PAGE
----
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 Home>News Archive>2014>May>Headline News>

Luna hibiscus named Louisiana Super Plant

News Release Distributed 05/09/14

By Allen Owings

LSU AgCenter horticulturist

HAMMOND, La. – Hibiscus is a large family of plants. It includes okra, cotton, tropical hibiscus, althea (rose of Sharon), rose mallow and many more. Among this large group, several have ornamental potential in the landscape.

One of those is the hardy rose mallow-type hibiscus.

The LSU AgCenter is continuing a long-term evaluation trial of hardy hibiscus, primarily Hibiscus moscheutos, at the Hammond Research Station. These are what we typically refer to as the “dinner plate” hibiscus or sometimes by the old variety name Disco Belle. Southern Belle is another older variety. Native to roadside ditches around Louisiana, these are one of the hibiscus species called rose mallow or marsh hibiscus.

One of the outstanding groups is the Luna series. These hibiscuses are seed-propagated and were developed by PanAmerican Seed. The Luna series has been on the market for a number of years now and provides growers with a seed-source option, as opposed to the majority of plants in this group being available only through cuttings or vegetative propagation.

The Luna series hibiscus has proven to be such a great landscape performer that it is the last of the LSU AgCenter Louisiana Super Plant selections for spring 2014. All four colors of the Luna series – red, rose, white and pink swirl – are designated as Super Plants. Luna Pink Swirl seems to be a favorite.

Previous Louisiana Super Plant selections this spring are the Kauai series torenia (wishbone flower) and Flutterby Petite Tutti Fruitti Pink butterfly bush.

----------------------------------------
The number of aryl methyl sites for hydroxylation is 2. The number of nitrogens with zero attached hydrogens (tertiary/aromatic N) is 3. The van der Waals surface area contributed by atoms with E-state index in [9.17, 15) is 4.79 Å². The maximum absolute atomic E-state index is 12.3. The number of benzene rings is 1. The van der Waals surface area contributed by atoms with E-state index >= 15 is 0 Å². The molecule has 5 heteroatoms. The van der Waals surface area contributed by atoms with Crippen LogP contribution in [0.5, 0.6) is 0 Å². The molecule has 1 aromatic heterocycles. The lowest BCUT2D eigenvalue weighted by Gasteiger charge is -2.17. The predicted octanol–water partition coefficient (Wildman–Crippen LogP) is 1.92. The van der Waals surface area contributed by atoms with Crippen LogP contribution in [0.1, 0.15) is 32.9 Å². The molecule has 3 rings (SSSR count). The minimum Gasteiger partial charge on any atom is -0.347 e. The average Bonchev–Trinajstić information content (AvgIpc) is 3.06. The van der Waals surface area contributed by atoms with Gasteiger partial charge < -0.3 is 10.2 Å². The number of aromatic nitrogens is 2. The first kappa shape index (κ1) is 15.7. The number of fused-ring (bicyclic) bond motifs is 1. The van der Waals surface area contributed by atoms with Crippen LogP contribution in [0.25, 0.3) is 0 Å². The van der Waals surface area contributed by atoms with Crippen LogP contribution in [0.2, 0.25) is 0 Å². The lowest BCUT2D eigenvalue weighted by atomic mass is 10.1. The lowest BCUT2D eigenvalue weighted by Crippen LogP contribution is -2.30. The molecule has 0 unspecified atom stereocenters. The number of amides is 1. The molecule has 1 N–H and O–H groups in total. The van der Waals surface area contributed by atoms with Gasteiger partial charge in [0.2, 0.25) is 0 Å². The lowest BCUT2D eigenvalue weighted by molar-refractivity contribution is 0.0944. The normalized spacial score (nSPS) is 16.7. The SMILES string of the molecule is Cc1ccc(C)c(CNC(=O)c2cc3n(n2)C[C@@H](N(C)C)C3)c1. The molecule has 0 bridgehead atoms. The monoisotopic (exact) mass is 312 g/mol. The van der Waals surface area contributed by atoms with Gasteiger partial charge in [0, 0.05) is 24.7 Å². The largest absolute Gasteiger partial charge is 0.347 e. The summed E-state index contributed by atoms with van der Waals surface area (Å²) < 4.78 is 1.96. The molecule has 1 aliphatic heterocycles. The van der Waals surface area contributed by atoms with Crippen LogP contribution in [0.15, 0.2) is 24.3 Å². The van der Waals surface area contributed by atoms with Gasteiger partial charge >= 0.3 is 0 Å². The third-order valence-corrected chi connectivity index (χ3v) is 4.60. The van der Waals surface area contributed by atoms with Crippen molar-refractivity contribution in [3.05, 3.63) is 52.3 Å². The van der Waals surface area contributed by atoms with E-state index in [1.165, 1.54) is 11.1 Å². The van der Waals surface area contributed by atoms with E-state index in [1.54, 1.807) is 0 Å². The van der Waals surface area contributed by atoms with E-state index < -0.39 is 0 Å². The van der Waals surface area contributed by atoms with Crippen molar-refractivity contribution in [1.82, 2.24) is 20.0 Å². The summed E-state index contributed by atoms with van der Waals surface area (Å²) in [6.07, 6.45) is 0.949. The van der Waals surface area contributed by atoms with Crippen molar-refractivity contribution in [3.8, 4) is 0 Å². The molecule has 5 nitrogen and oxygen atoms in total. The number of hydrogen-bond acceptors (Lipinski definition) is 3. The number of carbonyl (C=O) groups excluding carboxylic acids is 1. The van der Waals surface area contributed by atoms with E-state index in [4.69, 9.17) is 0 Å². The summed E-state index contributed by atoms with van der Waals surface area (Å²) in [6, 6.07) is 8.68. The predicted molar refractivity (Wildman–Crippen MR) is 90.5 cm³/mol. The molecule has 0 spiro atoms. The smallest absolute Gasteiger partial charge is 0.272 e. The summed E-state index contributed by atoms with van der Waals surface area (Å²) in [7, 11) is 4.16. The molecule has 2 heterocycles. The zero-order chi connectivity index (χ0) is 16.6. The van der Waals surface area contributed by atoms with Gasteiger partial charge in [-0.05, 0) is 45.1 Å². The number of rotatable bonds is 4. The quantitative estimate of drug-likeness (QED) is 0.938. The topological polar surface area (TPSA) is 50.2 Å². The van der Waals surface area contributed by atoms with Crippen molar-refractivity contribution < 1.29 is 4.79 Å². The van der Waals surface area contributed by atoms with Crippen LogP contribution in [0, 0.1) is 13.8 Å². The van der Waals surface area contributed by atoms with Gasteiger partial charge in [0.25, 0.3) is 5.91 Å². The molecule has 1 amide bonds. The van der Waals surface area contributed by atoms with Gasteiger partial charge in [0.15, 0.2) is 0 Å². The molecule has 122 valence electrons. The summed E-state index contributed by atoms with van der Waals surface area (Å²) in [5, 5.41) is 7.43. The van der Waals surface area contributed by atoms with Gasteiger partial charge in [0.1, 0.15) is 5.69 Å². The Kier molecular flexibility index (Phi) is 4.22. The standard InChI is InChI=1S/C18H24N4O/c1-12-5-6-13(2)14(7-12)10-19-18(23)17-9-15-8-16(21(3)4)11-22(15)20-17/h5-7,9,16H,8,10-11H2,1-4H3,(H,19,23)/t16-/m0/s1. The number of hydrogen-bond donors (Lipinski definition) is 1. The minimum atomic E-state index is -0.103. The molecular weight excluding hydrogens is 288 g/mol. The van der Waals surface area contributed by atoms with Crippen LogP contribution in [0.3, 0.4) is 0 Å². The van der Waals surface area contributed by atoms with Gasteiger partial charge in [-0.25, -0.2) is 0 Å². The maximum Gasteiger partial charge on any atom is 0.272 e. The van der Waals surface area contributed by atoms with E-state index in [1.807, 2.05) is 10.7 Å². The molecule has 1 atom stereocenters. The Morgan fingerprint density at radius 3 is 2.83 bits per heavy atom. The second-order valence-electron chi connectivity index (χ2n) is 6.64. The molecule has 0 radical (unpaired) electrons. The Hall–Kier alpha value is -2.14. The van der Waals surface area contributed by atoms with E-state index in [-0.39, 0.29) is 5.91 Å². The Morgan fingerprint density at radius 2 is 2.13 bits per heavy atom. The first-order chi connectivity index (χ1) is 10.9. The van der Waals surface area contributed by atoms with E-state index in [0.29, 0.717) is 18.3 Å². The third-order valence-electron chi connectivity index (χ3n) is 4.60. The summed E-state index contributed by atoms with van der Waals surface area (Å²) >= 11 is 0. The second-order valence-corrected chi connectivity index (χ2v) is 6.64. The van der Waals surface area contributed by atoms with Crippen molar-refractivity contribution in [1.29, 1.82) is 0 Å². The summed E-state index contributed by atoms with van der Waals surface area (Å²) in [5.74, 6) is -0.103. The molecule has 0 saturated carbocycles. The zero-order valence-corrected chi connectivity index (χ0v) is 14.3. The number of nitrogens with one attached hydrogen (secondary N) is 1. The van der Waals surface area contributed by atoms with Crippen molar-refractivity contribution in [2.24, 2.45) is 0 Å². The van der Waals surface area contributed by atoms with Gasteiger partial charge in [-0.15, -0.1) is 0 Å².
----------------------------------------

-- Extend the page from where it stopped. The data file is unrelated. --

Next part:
Luna hibiscuses produce 7- to 8-inch flowers on dwarf, compact-growing plants. Plants branch well and reach heights of only 36 inches with a similar spread. Luna hibiscus performs best in full sun. They start blooming in late spring and will continue until mid-September.

These are well adapted to a wide range of soil types, and drainage is not important. Plants handle wet soil but also tolerate being grown on the dry side. They can be used in containers in addition to mass planting in landscape beds.

Luna hibiscuses are especially heat-tolerant and can be planted anytime from midspring through the mid- to late summer. Plants can be lightly dead-headed (old flowers and seed pods removed) to encourage longer bloom into fall.

Try some of these great Luna series hardy hibiscuses this year. They will perform great for you and will be attention-getters in the landscape.

You can see more about work being done in landscape horticulture by visiting the LSU AgCenter Hammond Research Station website. Also, like us on Facebook. You can find an abundance of landscape information for both home gardeners and industry professionals at both sites.

Rick Bogren

Last Updated: 5/9/2014 10:11:32 AM


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